Philippe C. Schmitter
European University Institute, Florence, Italy.

Recent Developments in the Academic Study of Democratization: Lessons for Albania from "Transitology" and "Consolidology".

Place: Chateau Linza, Tirana, Albania
Date: July 14, 2000


Until relatively recently (i.e. the mid-1970s), academic students of democratization believed quite firmly that a democratic political regime was the outcome of a lengthy, complex and unique historical transformation. Only a fortunate countries could ever become democratic and, then, only after they had managed to fulfill a long list of necessary requisites. The rest of the world's polities were condemned to various forms of autocracy for what were considered good and enduring cultural, economic and/or geostrategic reasons. Only once these non-democracies had passed through a long colonial apprenticeship, attained a substantial level of capitalist development, separated religious from secular authority, invented an appropriately civic political culture, and asserted the rule of law did any of them stand a chance of institutionalizing "the accountability of rulers to citizens acting indirectly through the cooperation and competition of their representatives" - to apply a generic definition of "modern, liberal, political democracy" developed by Terry Karl and myself. Of course, there were a few exceptions - India, Costa Rica, Botswana - but they could easily be "explained away" as the product of exceptional circumstances.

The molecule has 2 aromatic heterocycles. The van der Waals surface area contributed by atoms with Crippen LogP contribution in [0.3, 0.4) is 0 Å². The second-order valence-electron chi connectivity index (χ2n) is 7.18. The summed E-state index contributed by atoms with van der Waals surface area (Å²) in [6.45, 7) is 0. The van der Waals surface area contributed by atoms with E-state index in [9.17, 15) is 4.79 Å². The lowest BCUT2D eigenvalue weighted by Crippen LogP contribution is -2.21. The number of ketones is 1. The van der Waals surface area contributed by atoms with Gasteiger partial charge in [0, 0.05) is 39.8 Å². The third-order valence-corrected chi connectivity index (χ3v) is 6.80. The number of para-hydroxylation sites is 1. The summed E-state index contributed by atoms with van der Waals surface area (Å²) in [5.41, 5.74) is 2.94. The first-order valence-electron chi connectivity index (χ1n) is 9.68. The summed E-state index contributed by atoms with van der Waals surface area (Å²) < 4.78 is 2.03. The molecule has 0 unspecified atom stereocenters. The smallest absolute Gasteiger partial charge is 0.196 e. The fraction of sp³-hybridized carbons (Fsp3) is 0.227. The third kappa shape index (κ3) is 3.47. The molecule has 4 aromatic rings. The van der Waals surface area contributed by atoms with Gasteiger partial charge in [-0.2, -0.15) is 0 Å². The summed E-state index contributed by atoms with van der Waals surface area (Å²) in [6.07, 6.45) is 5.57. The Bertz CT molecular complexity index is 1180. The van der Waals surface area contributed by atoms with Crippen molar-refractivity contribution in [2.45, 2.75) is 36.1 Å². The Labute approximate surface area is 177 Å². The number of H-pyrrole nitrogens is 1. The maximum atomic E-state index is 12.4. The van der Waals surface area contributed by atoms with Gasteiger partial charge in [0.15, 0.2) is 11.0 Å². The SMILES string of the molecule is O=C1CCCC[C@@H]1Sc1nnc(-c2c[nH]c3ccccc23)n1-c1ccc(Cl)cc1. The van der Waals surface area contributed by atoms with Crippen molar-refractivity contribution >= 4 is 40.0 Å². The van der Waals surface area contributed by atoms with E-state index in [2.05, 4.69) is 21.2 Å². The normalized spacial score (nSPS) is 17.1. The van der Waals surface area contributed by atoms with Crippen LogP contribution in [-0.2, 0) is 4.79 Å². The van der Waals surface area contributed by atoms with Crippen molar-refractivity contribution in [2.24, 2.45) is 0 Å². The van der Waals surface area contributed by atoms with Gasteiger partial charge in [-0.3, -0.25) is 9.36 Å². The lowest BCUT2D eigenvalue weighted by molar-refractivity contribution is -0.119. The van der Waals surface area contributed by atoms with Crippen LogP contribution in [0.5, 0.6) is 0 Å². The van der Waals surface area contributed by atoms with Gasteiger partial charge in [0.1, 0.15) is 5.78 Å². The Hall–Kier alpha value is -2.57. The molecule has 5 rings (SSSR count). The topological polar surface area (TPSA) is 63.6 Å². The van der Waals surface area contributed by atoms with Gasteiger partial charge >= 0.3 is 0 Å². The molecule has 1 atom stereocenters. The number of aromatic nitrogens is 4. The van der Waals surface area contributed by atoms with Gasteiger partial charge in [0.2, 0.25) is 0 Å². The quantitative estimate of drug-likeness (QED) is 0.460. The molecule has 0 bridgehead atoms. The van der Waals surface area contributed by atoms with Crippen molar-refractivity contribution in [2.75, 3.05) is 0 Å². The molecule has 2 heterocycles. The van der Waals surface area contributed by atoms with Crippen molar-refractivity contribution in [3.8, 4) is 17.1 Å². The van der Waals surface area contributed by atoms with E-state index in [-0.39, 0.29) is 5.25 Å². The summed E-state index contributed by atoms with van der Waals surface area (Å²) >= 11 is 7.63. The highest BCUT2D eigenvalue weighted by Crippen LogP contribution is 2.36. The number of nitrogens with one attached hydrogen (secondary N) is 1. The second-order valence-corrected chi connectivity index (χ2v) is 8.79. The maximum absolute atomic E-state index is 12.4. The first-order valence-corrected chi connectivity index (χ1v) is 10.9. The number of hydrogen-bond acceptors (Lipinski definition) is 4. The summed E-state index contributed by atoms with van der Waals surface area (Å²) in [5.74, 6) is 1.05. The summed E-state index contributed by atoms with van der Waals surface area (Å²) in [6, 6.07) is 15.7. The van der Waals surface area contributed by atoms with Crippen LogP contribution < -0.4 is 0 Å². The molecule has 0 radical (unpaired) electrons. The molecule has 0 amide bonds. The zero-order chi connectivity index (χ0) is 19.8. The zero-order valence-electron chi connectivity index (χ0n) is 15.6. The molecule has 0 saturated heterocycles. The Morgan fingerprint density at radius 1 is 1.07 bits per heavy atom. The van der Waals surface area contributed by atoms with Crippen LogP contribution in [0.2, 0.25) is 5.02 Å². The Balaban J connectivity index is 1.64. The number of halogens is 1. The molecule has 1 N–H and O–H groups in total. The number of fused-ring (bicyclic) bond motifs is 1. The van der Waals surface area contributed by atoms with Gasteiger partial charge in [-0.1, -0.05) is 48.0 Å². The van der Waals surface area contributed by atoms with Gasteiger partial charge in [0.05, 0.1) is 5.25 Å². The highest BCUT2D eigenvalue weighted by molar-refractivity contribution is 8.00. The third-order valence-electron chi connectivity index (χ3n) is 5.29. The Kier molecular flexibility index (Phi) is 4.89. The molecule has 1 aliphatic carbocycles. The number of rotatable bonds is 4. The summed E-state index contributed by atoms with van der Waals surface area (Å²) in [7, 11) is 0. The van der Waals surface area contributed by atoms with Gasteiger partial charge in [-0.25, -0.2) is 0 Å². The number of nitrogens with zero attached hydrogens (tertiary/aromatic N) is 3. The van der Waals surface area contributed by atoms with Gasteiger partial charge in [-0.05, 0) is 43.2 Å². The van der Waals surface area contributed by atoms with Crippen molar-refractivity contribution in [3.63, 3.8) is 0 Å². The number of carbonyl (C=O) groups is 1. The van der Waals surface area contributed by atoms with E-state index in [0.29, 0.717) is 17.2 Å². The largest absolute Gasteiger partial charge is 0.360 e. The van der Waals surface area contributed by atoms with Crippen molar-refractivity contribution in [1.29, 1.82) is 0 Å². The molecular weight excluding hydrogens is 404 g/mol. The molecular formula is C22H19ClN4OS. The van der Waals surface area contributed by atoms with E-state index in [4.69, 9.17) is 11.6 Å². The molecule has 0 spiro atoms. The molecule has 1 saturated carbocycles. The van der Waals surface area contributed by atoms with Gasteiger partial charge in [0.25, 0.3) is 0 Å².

Biographical note:

Philippe C. Schmitter is professor of political science at the European University Institute in Florence, Italy. He has published many books and articles on comparative politics, on regional integration in Western Europe and Latin America, on the transition from authoritarian rule in Southern Europe and Latin America, and on the intermediation of class, sectoral and professional interests. His current work is on the political characteristics of the emerging Euro-polity, on the consolidation of democracy in Southern and Eastern countries, and on the possibility of post-liberal democracy in Western Europe and North America.

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